Trade-related solutions to the U.S. inflation challenge

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Hello, from Washington, President Joe Biden has just concluded a virtual meeting with Chinese Premier Xi Jinping. A senior government official told reporters that trade was raised, and then added: “I wouldn’t say it dominated the conversation in any way.”

At the same time, inflation is the primary concern of Washington’s economic type and the subject of our report today.

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Will the removal of tariffs curb inflation?

Inflation is now the top topic in Washington. Biden’s senior officials were formally fired over the weekend to advance the president’s agenda on Sunday’s show. One of the main views of the White House is that the U.S. government’s increase in spending in the form of an unapproved $175 million social expenditure and climate plan will reduce the inflation burden of low-income households, rather than increase it. Their argument is that because the bill will help families with childcare and housing, while at the same time increasing taxes on the wealthy to offset their investment, it will not have a net impact on fiscal expenditures.

Attention has also begun to turn to what trade policy can do to reduce the burden of price increases. Tariffs are the focus. U.S. Trade Representative Catherine Day was asked by reporters at the roundtable last week that, given that the U.S. consumer price index in October increased by 6.2% compared to the previous year, which was the fastest, is it now considering canceling Trump’s imports from China? Tariffs have increased since 1990. On Sunday, the Secretary of the Treasury and former Fed Chair Janet Yellen was asked about this again and admitted that it was. Abolish tariffs Goods imported from China “will have some impact on inflation.” “Tariffs will indeed increase domestic prices,” she said. She added politely that Thailand is “re-examining” the phase one trade agreement with Beijing.

So how serious is the government? The problem is, Yellen said cautiously that, in her view, the main driver of inflation is the dynamics of supply and demand caused by Covid-19. Many workers remain cautious about returning to the workplace or spending money on services such as restaurants and theaters. This means that the demand for durable consumer goods may continue to grow, putting pressure on the supply chain in the process. White House officials have been trying to ease price pressures by exploring ways to alleviate some bottlenecks (from semiconductor shortages to port delays), which are increasing costs.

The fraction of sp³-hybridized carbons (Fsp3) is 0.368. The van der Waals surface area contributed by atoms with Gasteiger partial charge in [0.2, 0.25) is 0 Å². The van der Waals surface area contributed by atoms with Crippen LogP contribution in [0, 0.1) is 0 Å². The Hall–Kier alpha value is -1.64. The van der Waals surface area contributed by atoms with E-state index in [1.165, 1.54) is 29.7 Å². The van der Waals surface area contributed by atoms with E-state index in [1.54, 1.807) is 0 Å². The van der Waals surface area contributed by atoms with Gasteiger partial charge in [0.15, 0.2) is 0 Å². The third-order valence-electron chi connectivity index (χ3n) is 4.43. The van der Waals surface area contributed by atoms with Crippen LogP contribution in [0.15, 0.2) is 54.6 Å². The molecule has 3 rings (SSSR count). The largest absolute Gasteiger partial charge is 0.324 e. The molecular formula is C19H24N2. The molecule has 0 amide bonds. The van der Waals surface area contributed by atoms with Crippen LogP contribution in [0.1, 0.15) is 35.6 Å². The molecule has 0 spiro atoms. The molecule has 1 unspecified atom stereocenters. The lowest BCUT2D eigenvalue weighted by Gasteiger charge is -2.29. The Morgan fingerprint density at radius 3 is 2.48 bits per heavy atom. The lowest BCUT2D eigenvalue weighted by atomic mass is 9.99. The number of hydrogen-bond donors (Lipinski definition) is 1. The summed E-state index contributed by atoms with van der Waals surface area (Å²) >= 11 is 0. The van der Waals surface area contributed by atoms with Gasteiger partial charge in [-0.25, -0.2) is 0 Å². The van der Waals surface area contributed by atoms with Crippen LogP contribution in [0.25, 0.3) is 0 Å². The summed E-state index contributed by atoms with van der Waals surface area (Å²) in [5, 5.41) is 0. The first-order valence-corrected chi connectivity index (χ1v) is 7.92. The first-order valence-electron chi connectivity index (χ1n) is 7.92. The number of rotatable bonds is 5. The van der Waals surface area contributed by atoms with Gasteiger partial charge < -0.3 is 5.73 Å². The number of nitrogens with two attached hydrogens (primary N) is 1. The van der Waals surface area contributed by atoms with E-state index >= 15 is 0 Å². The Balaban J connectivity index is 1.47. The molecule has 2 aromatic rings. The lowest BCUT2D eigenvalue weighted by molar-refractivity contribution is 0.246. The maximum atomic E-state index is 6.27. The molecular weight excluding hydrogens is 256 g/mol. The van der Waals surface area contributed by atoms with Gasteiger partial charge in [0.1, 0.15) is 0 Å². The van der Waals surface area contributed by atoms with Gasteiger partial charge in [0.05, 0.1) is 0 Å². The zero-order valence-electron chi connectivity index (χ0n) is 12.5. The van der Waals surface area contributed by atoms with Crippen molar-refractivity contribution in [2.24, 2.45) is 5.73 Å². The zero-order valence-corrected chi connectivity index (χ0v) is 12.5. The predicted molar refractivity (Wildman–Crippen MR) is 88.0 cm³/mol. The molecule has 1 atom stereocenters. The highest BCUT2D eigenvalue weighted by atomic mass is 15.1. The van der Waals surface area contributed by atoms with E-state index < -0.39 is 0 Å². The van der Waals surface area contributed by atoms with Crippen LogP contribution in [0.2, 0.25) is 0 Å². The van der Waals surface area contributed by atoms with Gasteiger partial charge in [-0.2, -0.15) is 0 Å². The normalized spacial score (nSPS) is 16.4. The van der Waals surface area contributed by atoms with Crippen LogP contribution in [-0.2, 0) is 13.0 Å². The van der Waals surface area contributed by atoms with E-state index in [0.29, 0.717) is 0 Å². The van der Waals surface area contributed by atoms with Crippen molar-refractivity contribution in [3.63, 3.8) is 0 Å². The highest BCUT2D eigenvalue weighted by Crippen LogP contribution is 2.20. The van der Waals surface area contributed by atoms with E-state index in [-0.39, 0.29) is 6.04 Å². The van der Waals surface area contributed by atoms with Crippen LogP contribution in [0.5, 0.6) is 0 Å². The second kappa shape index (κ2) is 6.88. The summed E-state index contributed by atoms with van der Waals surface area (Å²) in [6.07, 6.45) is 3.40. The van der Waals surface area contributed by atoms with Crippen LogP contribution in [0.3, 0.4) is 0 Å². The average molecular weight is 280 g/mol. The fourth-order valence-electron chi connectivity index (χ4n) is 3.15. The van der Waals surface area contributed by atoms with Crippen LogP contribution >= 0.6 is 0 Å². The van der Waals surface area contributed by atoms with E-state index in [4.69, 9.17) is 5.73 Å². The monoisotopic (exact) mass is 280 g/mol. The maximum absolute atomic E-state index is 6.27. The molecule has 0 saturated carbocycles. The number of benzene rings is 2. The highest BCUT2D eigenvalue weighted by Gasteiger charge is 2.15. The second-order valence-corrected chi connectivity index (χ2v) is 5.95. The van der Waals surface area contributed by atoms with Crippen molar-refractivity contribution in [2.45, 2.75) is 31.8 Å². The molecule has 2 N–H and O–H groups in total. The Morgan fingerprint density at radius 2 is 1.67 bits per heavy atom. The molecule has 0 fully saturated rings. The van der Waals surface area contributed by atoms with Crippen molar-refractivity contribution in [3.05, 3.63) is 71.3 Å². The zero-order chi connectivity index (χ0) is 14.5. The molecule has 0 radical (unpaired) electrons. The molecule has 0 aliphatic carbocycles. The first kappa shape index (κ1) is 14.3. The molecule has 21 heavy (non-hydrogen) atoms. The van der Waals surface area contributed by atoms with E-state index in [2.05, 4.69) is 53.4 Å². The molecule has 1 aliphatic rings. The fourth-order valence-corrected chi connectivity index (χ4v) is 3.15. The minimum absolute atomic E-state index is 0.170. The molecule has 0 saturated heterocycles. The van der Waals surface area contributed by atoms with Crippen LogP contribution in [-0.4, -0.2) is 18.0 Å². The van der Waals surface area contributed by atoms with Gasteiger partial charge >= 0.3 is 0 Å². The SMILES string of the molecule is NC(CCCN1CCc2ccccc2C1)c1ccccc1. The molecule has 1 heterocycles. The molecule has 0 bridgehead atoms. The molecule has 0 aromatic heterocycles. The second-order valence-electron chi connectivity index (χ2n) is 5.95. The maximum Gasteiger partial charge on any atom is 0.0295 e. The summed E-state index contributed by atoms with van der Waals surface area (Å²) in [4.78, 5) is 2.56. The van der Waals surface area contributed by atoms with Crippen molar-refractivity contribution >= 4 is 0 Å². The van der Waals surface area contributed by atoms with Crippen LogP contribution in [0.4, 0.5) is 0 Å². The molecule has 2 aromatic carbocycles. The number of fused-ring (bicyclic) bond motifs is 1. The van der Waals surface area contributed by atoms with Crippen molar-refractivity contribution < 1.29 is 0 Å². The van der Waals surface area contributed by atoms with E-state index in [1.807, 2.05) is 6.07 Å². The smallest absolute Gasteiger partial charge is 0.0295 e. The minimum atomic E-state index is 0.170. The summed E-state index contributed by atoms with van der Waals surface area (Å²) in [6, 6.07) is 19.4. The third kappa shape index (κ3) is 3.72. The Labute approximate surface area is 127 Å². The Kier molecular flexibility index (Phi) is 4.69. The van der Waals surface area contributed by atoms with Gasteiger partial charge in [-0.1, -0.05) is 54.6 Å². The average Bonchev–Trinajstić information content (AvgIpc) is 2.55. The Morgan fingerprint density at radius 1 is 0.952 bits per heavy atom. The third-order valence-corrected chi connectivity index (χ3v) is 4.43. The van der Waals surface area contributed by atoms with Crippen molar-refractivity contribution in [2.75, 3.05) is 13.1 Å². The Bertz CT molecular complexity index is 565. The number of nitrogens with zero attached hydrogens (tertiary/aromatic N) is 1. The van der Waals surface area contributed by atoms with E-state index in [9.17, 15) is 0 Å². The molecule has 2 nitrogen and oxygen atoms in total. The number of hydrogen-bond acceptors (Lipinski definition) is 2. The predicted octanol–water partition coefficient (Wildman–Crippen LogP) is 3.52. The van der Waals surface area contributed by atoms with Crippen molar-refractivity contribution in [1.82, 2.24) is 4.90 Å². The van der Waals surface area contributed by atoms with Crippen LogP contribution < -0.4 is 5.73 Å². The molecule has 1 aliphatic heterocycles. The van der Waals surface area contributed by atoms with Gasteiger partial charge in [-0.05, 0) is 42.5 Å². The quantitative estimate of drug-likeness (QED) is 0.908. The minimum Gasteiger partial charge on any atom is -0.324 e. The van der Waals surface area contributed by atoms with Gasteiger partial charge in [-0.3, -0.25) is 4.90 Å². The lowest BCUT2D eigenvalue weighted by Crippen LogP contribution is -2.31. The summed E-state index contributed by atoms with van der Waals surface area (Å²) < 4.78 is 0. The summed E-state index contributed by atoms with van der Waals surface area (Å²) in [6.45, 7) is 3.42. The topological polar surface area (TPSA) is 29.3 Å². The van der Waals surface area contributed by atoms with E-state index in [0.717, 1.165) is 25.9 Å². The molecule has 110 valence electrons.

In other words, some economic papers believe that, yes, tariffs do push up prices, at least for American companies and importers. In 2018 and 2019, when Trump was engaged in a trade war, Mary Amity, Stephen Redding, and David Weinstein wrote two papers that concluded In the second U.S. tariffs are “very surprising” and “in most areas” passed on to U.S. importers.As Chad Bowen pointed out In his chart on page 14Most of the higher tariffs of 25% are for intermediate inputs. (A snapshot of Bowen’s work is in the chart below.)

He said the removal of tariffs on intermediate products may eventually affect retail prices, but it may take some time. Another study by Alberto Cavallo, Gita Gopinath, Brent Neiman and Jenny Tang Use product-level data From large retailers, and found that the impact on retail prices is mixed, some industries are more affected than others.

Back in summer, Matt Iglesias Wrote a blog worth rereading, Pointed out that although Trump’s tariffs on China are obviously not the cause of inflation, the cancellation of some (when possible, taking into account political restrictions) and prompting things such as a one-time drop in washing machine prices will be in the current environment. It is a good thing for consumers.

So what should I do now? In our opinion, this seems unlikely, unless there is more political pressure around this (we don’t see it, at least not from important people, we are referring to the voters and union types in several swing states) Biden The team will cancel all tariffs. What they can do, and what some types of trade think tanks have been discussing for some time, is to use the exclusion procedure to readjust tariffs.

In a nutshell, the exclusion procedure basically allows U.S. importers to apply to the U.S. Trade Representative for exemption from paying tariffs. Under Trump’s leadership, the Office of the U.S. Trade Representative determined whether the product was available from non-Chinese sources, whether the company had made enough effort to source the product from elsewhere, whether paying tariffs would excessively harm importers, and whether the product would be harmful to China. “Made in China 2025” strategy. Tai stated as early as October that the Office of the United States Trade Representative would restart this suspended procedure. First, USTR stated that it would consider restoring exclusions that have been extended (this applies to previously granted contracts). 550 exclusions, among the more than 2,200 exclusions issued by the previous USTR). If expanded, this process may quietly suspend some tariffs at pressure points without attracting the attention of most of the public. (Although we will watch as usual .)

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